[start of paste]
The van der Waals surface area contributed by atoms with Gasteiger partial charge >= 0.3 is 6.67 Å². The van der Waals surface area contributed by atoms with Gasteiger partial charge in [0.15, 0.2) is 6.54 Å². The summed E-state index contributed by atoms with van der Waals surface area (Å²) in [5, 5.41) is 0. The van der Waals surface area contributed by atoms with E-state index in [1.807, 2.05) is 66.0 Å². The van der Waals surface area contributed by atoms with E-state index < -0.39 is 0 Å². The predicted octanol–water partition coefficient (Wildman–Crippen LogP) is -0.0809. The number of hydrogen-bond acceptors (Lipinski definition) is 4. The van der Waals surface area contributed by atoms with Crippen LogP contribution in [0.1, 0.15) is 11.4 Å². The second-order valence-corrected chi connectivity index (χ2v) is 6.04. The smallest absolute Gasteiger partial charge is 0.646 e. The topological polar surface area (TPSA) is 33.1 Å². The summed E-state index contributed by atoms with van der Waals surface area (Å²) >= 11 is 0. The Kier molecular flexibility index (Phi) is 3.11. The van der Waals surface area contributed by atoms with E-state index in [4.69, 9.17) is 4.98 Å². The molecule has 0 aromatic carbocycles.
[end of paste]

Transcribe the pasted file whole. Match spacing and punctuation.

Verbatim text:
The van der Waals surface area contributed by atoms with Gasteiger partial charge >= 0.3 is 6.67 Å². The van der Waals surface area contributed by atoms with Gasteiger partial charge in [0.15, 0.2) is 6.54 Å². The summed E-state index contributed by atoms with van der Waals surface area (Å²) in [5, 5.41) is 0. The van der Waals surface area contributed by atoms with E-state index in [1.807, 2.05) is 66.0 Å². The van der Waals surface area contributed by atoms with E-state index < -0.39 is 0 Å². The predicted octanol–water partition coefficient (Wildman–Crippen LogP) is -0.0809. The number of hydrogen-bond acceptors (Lipinski definition) is 4. The van der Waals surface area contributed by atoms with Crippen LogP contribution in [0.1, 0.15) is 11.4 Å². The second-order valence-corrected chi connectivity index (χ2v) is 6.04. The smallest absolute Gasteiger partial charge is 0.646 e. The topological polar surface area (TPSA) is 33.1 Å². The summed E-state index contributed by atoms with van der Waals surface area (Å²) >= 11 is 0. The Kier molecular flexibility index (Phi) is 3.11. The van der Waals surface area contributed by atoms with E-state index in [4.69, 9.17) is 4.98 Å². The molecule has 0 aromatic carbocycles.